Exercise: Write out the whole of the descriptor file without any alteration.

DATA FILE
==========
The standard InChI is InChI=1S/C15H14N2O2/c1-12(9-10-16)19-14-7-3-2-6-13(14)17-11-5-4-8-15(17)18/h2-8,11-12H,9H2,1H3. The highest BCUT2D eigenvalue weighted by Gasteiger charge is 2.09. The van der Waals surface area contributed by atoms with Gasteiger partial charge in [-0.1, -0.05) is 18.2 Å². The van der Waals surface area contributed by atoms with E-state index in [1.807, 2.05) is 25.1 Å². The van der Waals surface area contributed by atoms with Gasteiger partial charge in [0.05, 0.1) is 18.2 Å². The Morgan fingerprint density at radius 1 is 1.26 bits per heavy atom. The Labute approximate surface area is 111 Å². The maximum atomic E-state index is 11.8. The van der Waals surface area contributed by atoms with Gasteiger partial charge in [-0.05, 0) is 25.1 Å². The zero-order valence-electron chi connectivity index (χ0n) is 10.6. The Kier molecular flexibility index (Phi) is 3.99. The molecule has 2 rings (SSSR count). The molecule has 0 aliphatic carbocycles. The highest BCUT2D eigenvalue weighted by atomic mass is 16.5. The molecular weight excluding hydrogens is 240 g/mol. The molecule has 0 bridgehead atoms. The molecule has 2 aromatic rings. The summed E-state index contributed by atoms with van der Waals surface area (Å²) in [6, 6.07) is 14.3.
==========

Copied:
The standard InChI is InChI=1S/C15H14N2O2/c1-12(9-10-16)19-14-7-3-2-6-13(14)17-11-5-4-8-15(17)18/h2-8,11-12H,9H2,1H3. The highest BCUT2D eigenvalue weighted by Gasteiger charge is 2.09. The van der Waals surface area contributed by atoms with Gasteiger partial charge in [-0.1, -0.05) is 18.2 Å². The van der Waals surface area contributed by atoms with E-state index in [1.807, 2.05) is 25.1 Å². The van der Waals surface area contributed by atoms with Gasteiger partial charge in [0.05, 0.1) is 18.2 Å². The Morgan fingerprint density at radius 1 is 1.26 bits per heavy atom. The Labute approximate surface area is 111 Å². The maximum atomic E-state index is 11.8. The van der Waals surface area contributed by atoms with Gasteiger partial charge in [-0.05, 0) is 25.1 Å². The zero-order valence-electron chi connectivity index (χ0n) is 10.6. The Kier molecular flexibility index (Phi) is 3.99. The molecule has 2 rings (SSSR count). The molecule has 0 aliphatic carbocycles. The highest BCUT2D eigenvalue weighted by atomic mass is 16.5. The molecular weight excluding hydrogens is 240 g/mol. The molecule has 0 bridgehead atoms. The molecule has 2 aromatic rings. The summed E-state index contributed by atoms with van der Waals surface area (Å²) in [6, 6.07) is 14.3.